A 2009 study of Dyke Marsh by the NPS and the U.S. Geological Society found that this unique ecosystem would be entirely lost by 2035 without restoration efforts. Drilling took place between 8 a.m. and 4:30 p.m. daily and lasted about a week. The findings from sediment samples will help determine the stability and composition of the foundation for the proposed promontory and will help in the design of the project.

“Dyke Marsh Wildlife Preserve is one of the largest remaining freshwater, tidal wetlands in the Washington metro area,” said Alex Romero, superintendent of the George Washington Memorial Parkway. “Dyke Marsh has extensive value, not only for the flora and fauna that exist within, but for the recreational, educational and cultural values that the marsh provides. We are very excited to move forward with the first phase of the project to restore this very sensitive resource.”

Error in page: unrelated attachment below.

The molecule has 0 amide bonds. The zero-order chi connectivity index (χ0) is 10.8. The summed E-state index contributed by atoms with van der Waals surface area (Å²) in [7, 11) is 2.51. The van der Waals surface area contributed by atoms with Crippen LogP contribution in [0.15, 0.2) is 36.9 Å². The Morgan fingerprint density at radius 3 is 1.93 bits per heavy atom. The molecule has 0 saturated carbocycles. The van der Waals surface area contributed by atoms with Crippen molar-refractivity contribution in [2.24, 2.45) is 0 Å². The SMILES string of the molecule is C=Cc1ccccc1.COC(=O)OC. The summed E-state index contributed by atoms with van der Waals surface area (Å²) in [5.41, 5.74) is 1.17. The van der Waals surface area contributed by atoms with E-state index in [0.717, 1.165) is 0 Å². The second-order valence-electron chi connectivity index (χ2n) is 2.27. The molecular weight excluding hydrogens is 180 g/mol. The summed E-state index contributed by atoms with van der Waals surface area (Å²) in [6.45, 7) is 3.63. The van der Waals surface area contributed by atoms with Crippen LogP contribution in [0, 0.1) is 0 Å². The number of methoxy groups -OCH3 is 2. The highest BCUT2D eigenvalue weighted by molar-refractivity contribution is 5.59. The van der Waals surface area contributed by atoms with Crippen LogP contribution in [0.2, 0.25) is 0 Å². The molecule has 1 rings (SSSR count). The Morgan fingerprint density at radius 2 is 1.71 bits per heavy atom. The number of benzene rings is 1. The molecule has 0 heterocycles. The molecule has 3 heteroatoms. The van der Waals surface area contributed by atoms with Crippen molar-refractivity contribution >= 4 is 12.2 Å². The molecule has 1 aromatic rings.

The marsh has been altered through 40 years of mining and other human factors, leaving the area exposed to storm waves, susceptible to erosion, and unable to sustain itself.

In 2013, Congress recognized Dyke Marsh as an invaluable resource to the greater Washington region and allocated $24.9 million to restore the site.

The restoration efforts are anticipated to begin in the summer 2017 and expected to take four years. The wetlands at Dyke Marsh will be restored using clean sandy material and planted with native wetland vegetation. The peninsula to the south of the marsh that had been previously removed will also be restored